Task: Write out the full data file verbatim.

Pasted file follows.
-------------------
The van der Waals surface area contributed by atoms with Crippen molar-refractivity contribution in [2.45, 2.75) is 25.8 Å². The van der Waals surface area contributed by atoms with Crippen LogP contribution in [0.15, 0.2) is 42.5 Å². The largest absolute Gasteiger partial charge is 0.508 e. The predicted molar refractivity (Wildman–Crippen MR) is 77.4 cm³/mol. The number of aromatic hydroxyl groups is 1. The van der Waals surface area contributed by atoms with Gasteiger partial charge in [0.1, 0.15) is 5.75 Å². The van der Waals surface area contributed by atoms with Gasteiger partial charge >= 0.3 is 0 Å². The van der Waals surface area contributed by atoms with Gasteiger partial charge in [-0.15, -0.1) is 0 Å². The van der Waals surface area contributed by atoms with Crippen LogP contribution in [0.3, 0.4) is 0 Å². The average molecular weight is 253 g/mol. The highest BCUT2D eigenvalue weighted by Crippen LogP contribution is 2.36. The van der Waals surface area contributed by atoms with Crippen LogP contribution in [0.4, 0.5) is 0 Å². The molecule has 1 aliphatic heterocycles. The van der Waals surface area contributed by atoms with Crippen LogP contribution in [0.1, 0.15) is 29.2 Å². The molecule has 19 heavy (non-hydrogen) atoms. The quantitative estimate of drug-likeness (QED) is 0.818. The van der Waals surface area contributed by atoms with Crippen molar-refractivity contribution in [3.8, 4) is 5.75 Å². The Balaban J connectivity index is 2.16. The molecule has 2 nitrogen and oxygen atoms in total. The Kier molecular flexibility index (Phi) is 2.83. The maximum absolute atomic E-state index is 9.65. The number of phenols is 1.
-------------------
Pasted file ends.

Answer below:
The van der Waals surface area contributed by atoms with Crippen molar-refractivity contribution in [2.45, 2.75) is 25.8 Å². The van der Waals surface area contributed by atoms with Crippen LogP contribution in [0.15, 0.2) is 42.5 Å². The largest absolute Gasteiger partial charge is 0.508 e. The predicted molar refractivity (Wildman–Crippen MR) is 77.4 cm³/mol. The number of aromatic hydroxyl groups is 1. The van der Waals surface area contributed by atoms with Gasteiger partial charge in [0.1, 0.15) is 5.75 Å². The van der Waals surface area contributed by atoms with Gasteiger partial charge >= 0.3 is 0 Å². The van der Waals surface area contributed by atoms with Gasteiger partial charge in [-0.15, -0.1) is 0 Å². The van der Waals surface area contributed by atoms with Crippen LogP contribution in [0.3, 0.4) is 0 Å². The average molecular weight is 253 g/mol. The highest BCUT2D eigenvalue weighted by Crippen LogP contribution is 2.36. The van der Waals surface area contributed by atoms with Crippen LogP contribution in [0.4, 0.5) is 0 Å². The molecule has 1 aliphatic heterocycles. The van der Waals surface area contributed by atoms with Crippen LogP contribution in [0.1, 0.15) is 29.2 Å². The molecule has 19 heavy (non-hydrogen) atoms. The quantitative estimate of drug-likeness (QED) is 0.818. The van der Waals surface area contributed by atoms with Crippen molar-refractivity contribution in [3.8, 4) is 5.75 Å². The Balaban J connectivity index is 2.16. The molecule has 2 nitrogen and oxygen atoms in total. The Kier molecular flexibility index (Phi) is 2.83. The maximum absolute atomic E-state index is 9.65. The number of phenols is 1.